• [*] except for SG1 uniquely; proposals coming from SG1 do often have some advanced standing and trust because of SG1’s demonstrated expertise and history, but even SG1’s proposals get looked at by (L)EWG first and don’t skip (L)EWG entirely
  • The quantity of work that we process into the standard is still gated by CWG and LWG bandwidth. Therefore a major function of the Incubator SGs is act as a selection pipeline stage to turn higher input volume into higher average quality, and avoid the status quo default of papers backing up in front of EWG/LEWG/CWG/LWG.

We also have two expanded/reactivated Study Groups, both of which will meet in San Diego:

  • SG12 “UB, Undefined/Unspecifed Behavior” (Gabriel Dos Reis) is now regularly meeting for ~3 days, co-located again with our sister WG23 (Vulnerabilities) in San Diego. – So San Diego is again a combined WG21/WG23 meeting, not just WG21.
  • SG13 “HMI, I/O” (Roger Orr) is now reactivated to handle the Graphics proposal that does not currently have consensus to proceed in LEWG but has a critical mass of people actively interested in working on it, so it makes sense to reactivate the SG. Also, that proposal is actually a group of some 5-6 sub-proposals, so it will be up to SG13 to decide whether to incubate them as a group or individually, and then feed them to appropriate other subgroups for consideration when ready. Thank you to Roger for being willing to chair the group!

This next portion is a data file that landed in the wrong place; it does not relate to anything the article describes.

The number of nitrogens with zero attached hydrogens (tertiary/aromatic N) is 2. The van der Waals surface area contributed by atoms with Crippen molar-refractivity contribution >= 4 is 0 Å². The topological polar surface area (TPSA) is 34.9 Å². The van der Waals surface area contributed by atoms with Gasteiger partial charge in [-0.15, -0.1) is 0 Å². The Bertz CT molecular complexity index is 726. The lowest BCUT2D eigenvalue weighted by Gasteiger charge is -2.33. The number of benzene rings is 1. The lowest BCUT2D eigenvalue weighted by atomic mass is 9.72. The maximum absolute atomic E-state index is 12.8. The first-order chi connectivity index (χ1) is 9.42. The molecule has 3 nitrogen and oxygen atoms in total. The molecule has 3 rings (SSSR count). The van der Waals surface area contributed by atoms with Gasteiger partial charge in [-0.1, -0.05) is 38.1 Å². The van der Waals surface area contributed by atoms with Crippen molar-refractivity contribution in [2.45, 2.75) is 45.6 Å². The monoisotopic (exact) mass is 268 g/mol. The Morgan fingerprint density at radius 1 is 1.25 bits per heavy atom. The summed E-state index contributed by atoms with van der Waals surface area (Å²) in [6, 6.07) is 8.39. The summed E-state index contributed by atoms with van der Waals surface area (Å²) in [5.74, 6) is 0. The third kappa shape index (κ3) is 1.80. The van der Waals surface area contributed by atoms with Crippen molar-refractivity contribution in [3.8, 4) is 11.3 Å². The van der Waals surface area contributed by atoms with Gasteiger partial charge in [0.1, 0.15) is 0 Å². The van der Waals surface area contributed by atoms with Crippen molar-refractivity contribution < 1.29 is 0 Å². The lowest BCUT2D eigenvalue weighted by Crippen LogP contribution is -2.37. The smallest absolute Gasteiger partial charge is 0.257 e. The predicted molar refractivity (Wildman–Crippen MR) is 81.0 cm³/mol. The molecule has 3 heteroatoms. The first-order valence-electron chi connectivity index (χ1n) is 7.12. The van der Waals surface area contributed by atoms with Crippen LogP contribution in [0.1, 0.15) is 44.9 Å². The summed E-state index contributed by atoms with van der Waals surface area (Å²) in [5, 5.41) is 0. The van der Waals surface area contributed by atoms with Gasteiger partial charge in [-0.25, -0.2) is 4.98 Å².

And we have a request for at least one new Study Group, though this will not be created until after San Diego:

  • Several companies have approached me to actively pursue work in Machine Learning. No concrete announcement yet, but I’m penciling in an ‘SG19 (chair tbd)’ for that.

So here’s an updated look at our current organization:


The subgroups with heavy outlines are the ones that, starting in San Diego, will meet for multiple full days during our face-to-face meetings. You’ll notice there are now eight (8) of those, and so starting in San Diego our new standard meeting space requirement will be 8 concurrent breakout rooms (was previously 6, with the 6th shared among SGs and usually lightly utilized). Here’s a summary of the breakout tracks in San Diego (and of course we’ll have plenary first thing Monday and on Saturday – a few subgroups may choose to also meet a little longer on Saturday after plenary, as usual, and that will be announced on Saturday):


(Insert your favorite “8-track” joke here, with de rigueur comment about C and C++ starting in the 1970s.)

Perspective: Our history and trajectory

I counted the #attendees (solid) and #papers (dashed) all the way back to my personal first meeting in July 1997. Here is the resulting graph.*


Please go look at the quaint 1997 papers page, when we completed C++98 standardization. Fun facts:

  • The highest paper number was N1148. So we had 1148 papers in the entire 8-year cycle to produce C++98.
  • Pre- and post-meeting mailings were typically of a similar size. So we had ~600 pre-meeting papers in the entire 8-year cycle to produce C++98.